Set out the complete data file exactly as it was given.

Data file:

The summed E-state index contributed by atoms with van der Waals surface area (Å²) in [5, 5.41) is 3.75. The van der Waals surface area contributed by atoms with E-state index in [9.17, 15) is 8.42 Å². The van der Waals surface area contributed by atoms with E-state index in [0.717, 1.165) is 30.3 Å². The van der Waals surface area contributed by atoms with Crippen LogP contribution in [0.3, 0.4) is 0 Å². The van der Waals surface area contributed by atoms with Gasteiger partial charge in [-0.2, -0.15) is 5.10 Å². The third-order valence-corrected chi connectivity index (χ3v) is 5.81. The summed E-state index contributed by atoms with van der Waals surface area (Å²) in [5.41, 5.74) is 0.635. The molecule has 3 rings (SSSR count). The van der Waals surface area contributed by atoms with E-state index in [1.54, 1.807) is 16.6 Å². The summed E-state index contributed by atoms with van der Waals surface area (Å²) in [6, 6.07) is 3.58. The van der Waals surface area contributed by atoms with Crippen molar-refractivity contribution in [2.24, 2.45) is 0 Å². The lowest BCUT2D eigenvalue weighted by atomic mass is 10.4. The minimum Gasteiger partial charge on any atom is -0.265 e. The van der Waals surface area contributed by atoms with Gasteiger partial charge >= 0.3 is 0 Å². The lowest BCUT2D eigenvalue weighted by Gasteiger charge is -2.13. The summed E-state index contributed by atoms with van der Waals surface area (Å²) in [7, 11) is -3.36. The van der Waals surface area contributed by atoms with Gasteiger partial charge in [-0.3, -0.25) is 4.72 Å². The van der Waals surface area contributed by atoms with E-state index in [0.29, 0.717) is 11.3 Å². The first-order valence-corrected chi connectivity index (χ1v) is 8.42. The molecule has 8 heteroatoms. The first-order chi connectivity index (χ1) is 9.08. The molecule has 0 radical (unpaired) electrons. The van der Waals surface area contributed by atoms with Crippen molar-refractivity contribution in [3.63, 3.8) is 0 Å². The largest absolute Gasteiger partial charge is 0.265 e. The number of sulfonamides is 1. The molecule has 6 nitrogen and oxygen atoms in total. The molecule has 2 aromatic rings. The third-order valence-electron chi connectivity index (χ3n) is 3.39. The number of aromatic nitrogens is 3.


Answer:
The summed E-state index contributed by atoms with van der Waals surface area (Å²) in [5, 5.41) is 3.75. The van der Waals surface area contributed by atoms with E-state index in [9.17, 15) is 8.42 Å². The van der Waals surface area contributed by atoms with E-state index in [0.717, 1.165) is 30.3 Å². The van der Waals surface area contributed by atoms with Crippen LogP contribution in [0.3, 0.4) is 0 Å². The van der Waals surface area contributed by atoms with Gasteiger partial charge in [-0.2, -0.15) is 5.10 Å². The third-order valence-corrected chi connectivity index (χ3v) is 5.81. The summed E-state index contributed by atoms with van der Waals surface area (Å²) in [5.41, 5.74) is 0.635. The molecule has 3 rings (SSSR count). The van der Waals surface area contributed by atoms with E-state index in [1.54, 1.807) is 16.6 Å². The summed E-state index contributed by atoms with van der Waals surface area (Å²) in [6, 6.07) is 3.58. The van der Waals surface area contributed by atoms with Crippen molar-refractivity contribution in [2.24, 2.45) is 0 Å². The lowest BCUT2D eigenvalue weighted by atomic mass is 10.4. The minimum Gasteiger partial charge on any atom is -0.265 e. The van der Waals surface area contributed by atoms with Gasteiger partial charge >= 0.3 is 0 Å². The lowest BCUT2D eigenvalue weighted by Gasteiger charge is -2.13. The summed E-state index contributed by atoms with van der Waals surface area (Å²) in [7, 11) is -3.36. The van der Waals surface area contributed by atoms with Gasteiger partial charge in [-0.3, -0.25) is 4.72 Å². The van der Waals surface area contributed by atoms with E-state index in [0.29, 0.717) is 11.3 Å². The first-order valence-corrected chi connectivity index (χ1v) is 8.42. The molecule has 8 heteroatoms. The first-order chi connectivity index (χ1) is 9.08. The molecule has 0 radical (unpaired) electrons. The van der Waals surface area contributed by atoms with Crippen molar-refractivity contribution in [3.63, 3.8) is 0 Å². The largest absolute Gasteiger partial charge is 0.265 e. The number of sulfonamides is 1. The molecule has 6 nitrogen and oxygen atoms in total. The molecule has 2 aromatic rings. The third-order valence-electron chi connectivity index (χ3n) is 3.39. The number of aromatic nitrogens is 3.